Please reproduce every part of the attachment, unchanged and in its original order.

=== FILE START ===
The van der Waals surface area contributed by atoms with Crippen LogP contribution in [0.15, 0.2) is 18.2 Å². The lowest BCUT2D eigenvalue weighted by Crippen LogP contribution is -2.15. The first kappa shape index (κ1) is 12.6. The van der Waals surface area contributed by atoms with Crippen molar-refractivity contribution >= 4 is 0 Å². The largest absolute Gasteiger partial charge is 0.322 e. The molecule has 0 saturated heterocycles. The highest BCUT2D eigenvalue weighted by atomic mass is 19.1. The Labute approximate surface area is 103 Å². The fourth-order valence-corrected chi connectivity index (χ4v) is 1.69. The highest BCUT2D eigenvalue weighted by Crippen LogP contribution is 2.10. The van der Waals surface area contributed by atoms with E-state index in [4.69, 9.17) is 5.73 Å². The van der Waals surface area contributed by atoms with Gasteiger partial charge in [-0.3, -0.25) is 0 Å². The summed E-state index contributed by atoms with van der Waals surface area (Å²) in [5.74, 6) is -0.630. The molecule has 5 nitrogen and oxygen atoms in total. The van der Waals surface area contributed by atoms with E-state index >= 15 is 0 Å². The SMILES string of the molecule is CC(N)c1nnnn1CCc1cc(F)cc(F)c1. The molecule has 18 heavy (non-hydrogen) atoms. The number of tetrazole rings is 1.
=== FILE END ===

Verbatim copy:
The van der Waals surface area contributed by atoms with Crippen LogP contribution in [0.15, 0.2) is 18.2 Å². The lowest BCUT2D eigenvalue weighted by Crippen LogP contribution is -2.15. The first kappa shape index (κ1) is 12.6. The van der Waals surface area contributed by atoms with Crippen molar-refractivity contribution >= 4 is 0 Å². The largest absolute Gasteiger partial charge is 0.322 e. The molecule has 0 saturated heterocycles. The highest BCUT2D eigenvalue weighted by atomic mass is 19.1. The Labute approximate surface area is 103 Å². The fourth-order valence-corrected chi connectivity index (χ4v) is 1.69. The highest BCUT2D eigenvalue weighted by Crippen LogP contribution is 2.10. The van der Waals surface area contributed by atoms with E-state index in [4.69, 9.17) is 5.73 Å². The van der Waals surface area contributed by atoms with Gasteiger partial charge in [-0.3, -0.25) is 0 Å². The summed E-state index contributed by atoms with van der Waals surface area (Å²) in [5.74, 6) is -0.630. The molecule has 5 nitrogen and oxygen atoms in total. The van der Waals surface area contributed by atoms with E-state index >= 15 is 0 Å². The SMILES string of the molecule is CC(N)c1nnnn1CCc1cc(F)cc(F)c1. The molecule has 18 heavy (non-hydrogen) atoms. The number of tetrazole rings is 1.